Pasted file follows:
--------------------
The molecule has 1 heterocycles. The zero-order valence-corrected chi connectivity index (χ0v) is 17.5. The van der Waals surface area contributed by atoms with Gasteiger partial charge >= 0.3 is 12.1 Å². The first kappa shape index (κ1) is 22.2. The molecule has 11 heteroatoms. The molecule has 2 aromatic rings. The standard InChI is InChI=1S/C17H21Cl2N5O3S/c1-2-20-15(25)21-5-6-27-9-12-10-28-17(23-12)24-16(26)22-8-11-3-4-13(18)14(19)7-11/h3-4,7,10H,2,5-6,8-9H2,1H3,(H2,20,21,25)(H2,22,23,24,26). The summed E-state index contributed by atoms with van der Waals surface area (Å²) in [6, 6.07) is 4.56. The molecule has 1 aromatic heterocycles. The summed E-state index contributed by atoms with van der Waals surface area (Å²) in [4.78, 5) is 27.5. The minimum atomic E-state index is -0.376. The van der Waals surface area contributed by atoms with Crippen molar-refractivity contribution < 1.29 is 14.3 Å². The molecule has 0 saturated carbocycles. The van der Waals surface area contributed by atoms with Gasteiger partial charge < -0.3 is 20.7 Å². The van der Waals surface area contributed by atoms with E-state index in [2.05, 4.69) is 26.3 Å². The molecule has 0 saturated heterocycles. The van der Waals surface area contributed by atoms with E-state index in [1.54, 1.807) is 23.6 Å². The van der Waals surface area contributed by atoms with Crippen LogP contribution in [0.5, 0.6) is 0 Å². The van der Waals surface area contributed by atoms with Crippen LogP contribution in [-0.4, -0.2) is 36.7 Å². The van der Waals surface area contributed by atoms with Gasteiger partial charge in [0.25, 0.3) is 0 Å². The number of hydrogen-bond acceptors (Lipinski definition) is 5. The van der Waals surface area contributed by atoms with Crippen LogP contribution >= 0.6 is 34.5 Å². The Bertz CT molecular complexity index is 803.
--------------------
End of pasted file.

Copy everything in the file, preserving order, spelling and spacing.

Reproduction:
The molecule has 1 heterocycles. The zero-order valence-corrected chi connectivity index (χ0v) is 17.5. The van der Waals surface area contributed by atoms with Gasteiger partial charge >= 0.3 is 12.1 Å². The first kappa shape index (κ1) is 22.2. The molecule has 11 heteroatoms. The molecule has 2 aromatic rings. The standard InChI is InChI=1S/C17H21Cl2N5O3S/c1-2-20-15(25)21-5-6-27-9-12-10-28-17(23-12)24-16(26)22-8-11-3-4-13(18)14(19)7-11/h3-4,7,10H,2,5-6,8-9H2,1H3,(H2,20,21,25)(H2,22,23,24,26). The summed E-state index contributed by atoms with van der Waals surface area (Å²) in [6, 6.07) is 4.56. The molecule has 1 aromatic heterocycles. The summed E-state index contributed by atoms with van der Waals surface area (Å²) in [4.78, 5) is 27.5. The minimum atomic E-state index is -0.376. The van der Waals surface area contributed by atoms with Crippen molar-refractivity contribution < 1.29 is 14.3 Å². The molecule has 0 saturated carbocycles. The van der Waals surface area contributed by atoms with Gasteiger partial charge < -0.3 is 20.7 Å². The van der Waals surface area contributed by atoms with E-state index in [2.05, 4.69) is 26.3 Å². The molecule has 0 saturated heterocycles. The van der Waals surface area contributed by atoms with E-state index in [1.54, 1.807) is 23.6 Å². The van der Waals surface area contributed by atoms with Crippen LogP contribution in [0.5, 0.6) is 0 Å². The van der Waals surface area contributed by atoms with Crippen LogP contribution in [-0.4, -0.2) is 36.7 Å². The van der Waals surface area contributed by atoms with Gasteiger partial charge in [0.25, 0.3) is 0 Å². The number of hydrogen-bond acceptors (Lipinski definition) is 5. The van der Waals surface area contributed by atoms with Crippen LogP contribution >= 0.6 is 34.5 Å². The Bertz CT molecular complexity index is 803.